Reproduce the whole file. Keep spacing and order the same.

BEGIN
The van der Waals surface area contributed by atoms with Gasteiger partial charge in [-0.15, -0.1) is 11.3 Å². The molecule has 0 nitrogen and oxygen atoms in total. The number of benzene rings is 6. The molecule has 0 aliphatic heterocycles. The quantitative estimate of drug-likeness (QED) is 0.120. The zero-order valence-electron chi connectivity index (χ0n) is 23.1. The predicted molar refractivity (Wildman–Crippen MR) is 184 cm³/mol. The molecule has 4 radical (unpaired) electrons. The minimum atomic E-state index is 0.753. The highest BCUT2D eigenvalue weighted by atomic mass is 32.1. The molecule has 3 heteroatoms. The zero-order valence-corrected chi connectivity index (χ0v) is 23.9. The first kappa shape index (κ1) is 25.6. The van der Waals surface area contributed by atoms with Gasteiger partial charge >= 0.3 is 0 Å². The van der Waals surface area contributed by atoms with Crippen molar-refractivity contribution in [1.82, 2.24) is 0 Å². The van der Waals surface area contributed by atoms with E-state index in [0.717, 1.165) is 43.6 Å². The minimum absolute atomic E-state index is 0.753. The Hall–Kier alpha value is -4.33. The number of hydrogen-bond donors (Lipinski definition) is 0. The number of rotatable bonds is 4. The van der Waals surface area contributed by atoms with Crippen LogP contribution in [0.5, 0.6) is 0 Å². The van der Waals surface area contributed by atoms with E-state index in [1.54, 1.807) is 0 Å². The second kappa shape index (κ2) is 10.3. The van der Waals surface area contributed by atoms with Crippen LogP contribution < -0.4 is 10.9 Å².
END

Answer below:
The van der Waals surface area contributed by atoms with Gasteiger partial charge in [-0.15, -0.1) is 11.3 Å². The molecule has 0 nitrogen and oxygen atoms in total. The number of benzene rings is 6. The molecule has 0 aliphatic heterocycles. The quantitative estimate of drug-likeness (QED) is 0.120. The zero-order valence-electron chi connectivity index (χ0n) is 23.1. The predicted molar refractivity (Wildman–Crippen MR) is 184 cm³/mol. The molecule has 4 radical (unpaired) electrons. The minimum atomic E-state index is 0.753. The highest BCUT2D eigenvalue weighted by atomic mass is 32.1. The molecule has 3 heteroatoms. The zero-order valence-corrected chi connectivity index (χ0v) is 23.9. The first kappa shape index (κ1) is 25.6. The van der Waals surface area contributed by atoms with Gasteiger partial charge >= 0.3 is 0 Å². The van der Waals surface area contributed by atoms with Crippen molar-refractivity contribution in [1.82, 2.24) is 0 Å². The van der Waals surface area contributed by atoms with E-state index in [0.717, 1.165) is 43.6 Å². The minimum absolute atomic E-state index is 0.753. The Hall–Kier alpha value is -4.33. The number of hydrogen-bond donors (Lipinski definition) is 0. The number of rotatable bonds is 4. The van der Waals surface area contributed by atoms with Crippen LogP contribution in [0.5, 0.6) is 0 Å². The van der Waals surface area contributed by atoms with E-state index in [1.54, 1.807) is 0 Å². The second kappa shape index (κ2) is 10.3. The van der Waals surface area contributed by atoms with Crippen LogP contribution < -0.4 is 10.9 Å².